A classroom in Ghana similar to the one where Amankwatia will teach.
After spending the last four years working on her Ph.D. in educational technology, Tonya Amankwatia can finally take a few weeks off. Rather than taking a typical sunny-and-sandy vacation, she and her family will travel to Accra, the capital of Ghana, to do community service and evangelistic outreach.
From Aug. 6-20, Amankwatia, her family, and 13 others from United Methodist churches in southeast Pennsylvania will bring supplies, provide medical, teacher and pastoral training, and lead Bible studies for the Christ Apostolic Church in the West African country.
“All we’re doing is helping and loving people,” says Amankwatia, who is a representative for the Graduate Student Senate and a volunteer orientation ambassador at Lehigh.
Every member of the group will carry two suitcases: One for their personal needs and one filled with clothing, school supplies and basic health care items for the people of Ghana.
Amankwatia will pack her suitcase with hats and tee-shirts donated by Lehigh’s Clipper Project, where Amankwatia works researching the benefits of offering online university courses to high school students.
She will also carry a laptop computer donated by the Clipper Project to the people of Ghana.
Amankwatia plans to travel with her two sons, Daniel, 8, and Scott, 11, and her husband, Bobie, a chaplain and counselor for the Allentown Rescue Mission’s Alpha-Omega Recovery Program, a drug and alcohol treatment center.
Other team members include college students, professionals, nurses, dental assistants, Web consultants, teachers and ministers.
Continuing the tradition of service
Each member of this diverse group will contribute their particular skills to the cause. Bobie, a native of Ghana, will act as the group’s primary translator and guide. He and three other ministers, including one woman, will train pastors in Ghana. Later, Bobie and a few team members will work in the inland region of Kumasi, where his family lives.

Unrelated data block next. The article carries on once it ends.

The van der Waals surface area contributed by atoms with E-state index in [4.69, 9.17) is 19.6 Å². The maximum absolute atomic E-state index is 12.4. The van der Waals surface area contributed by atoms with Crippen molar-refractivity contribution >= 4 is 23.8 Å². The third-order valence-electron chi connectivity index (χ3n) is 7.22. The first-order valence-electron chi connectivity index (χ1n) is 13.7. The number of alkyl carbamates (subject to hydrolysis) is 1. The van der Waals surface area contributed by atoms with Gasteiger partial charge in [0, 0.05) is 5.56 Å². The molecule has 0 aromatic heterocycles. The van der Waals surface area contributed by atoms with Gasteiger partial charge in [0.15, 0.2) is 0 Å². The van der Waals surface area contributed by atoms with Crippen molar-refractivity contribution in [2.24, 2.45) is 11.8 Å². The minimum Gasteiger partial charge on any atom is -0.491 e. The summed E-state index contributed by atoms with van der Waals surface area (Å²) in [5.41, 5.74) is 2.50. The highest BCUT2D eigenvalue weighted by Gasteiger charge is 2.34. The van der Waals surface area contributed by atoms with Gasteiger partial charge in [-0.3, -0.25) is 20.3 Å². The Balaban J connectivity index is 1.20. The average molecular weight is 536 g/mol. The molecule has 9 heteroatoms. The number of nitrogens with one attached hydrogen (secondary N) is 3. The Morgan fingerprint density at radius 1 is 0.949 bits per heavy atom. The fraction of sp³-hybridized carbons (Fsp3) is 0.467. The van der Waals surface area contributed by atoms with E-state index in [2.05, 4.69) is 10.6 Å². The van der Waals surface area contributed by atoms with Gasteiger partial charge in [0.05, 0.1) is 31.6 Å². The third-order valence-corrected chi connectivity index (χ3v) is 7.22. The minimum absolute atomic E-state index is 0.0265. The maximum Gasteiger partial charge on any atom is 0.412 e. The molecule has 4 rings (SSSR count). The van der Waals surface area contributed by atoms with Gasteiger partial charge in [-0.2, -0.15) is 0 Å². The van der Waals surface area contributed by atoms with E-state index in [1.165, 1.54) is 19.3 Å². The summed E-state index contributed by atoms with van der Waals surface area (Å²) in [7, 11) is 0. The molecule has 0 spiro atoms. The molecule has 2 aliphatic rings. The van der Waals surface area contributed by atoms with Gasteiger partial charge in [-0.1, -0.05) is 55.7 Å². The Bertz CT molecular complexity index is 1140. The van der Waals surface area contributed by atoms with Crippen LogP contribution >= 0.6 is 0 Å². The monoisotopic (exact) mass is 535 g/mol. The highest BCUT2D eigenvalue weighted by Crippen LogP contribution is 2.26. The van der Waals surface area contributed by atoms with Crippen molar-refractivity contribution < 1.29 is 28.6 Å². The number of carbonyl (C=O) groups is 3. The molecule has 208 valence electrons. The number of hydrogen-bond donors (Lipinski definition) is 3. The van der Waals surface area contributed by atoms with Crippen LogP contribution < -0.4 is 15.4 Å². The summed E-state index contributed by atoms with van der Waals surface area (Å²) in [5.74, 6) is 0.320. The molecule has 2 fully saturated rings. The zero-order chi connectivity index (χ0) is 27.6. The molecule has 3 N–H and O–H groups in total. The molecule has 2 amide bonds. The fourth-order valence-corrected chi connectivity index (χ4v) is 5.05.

Amankwatia will train teachers using hand-outs donated by the Lehigh’s Technology-based Teacher Education program.
Amankwatia’s sons will participate in the puppet shows, read to children in the daycare, and hand out school supplies. The boys will also sing for the children’s Bible club.
A market in Accra, Ghana.
Other group members will run a health fair teaching much-needed AIDS and diabetes prevention. Ghana has a high number of people infected with HIV/AIDS; three percent of the adult population carries the virus. And diabetes is even more prevalent than AIDS, affecting six percent of the population. Many Ghanaians do not understand basic nutrition, and their poor diets lead to many cases of diabetes and high blood pressure.
The health fair will also teach nutrition and provide toothbrushes, floss, toothpaste and information on dental hygiene.
In addition, the group will help build a school house, run a three-day children’s Bible club and give puppet shows. The team will teach people how to use the puppets and other material through a “show-and-tell” method. Then all of the supplies, including the elaborate puppet theater, will be left for the people of Ghana.
Bethany United Methodist Church in Wescosville is sponsoring the trip. Members of the church who cannot go to Ghana will participate by giving money and supplies. Children at the church have created friendship bracelets and wordless books for the children in Ghana, and the Ghanaian children have made friendship bracelets for the children of the U.S. churches.
“We want to help kids meet children different from themselves,” Amankwatia says. “It’s important for them to build relationships.”
When planning the trip, the team was careful not to appear as the “people from America with all the answers,” Amankwatia says. Instead, the team asked the people what their needs were and then developed their plans around those needs.
For many participants, this trip will be the first of its kind, but not for Amankwatia. She has served on similar trips while at University of South Florida in 1984. During the summer, she and other college students spent six weeks in one of Florida’s small, primarily Haitian migrant town.
“Since then,” Amankwatia says, “it’s become a tradition.”
For the past few years, Amankwatia’s work has kept her from continuing her tradition of service. Finally this summer after completing her qualifying research, she can “drop out of everything and go.”
“It feels right,” Amankwatia says. “It’s a good time to give. So many have given to me –including my professors and adviser – It’s my turn to give from the abundance I received.”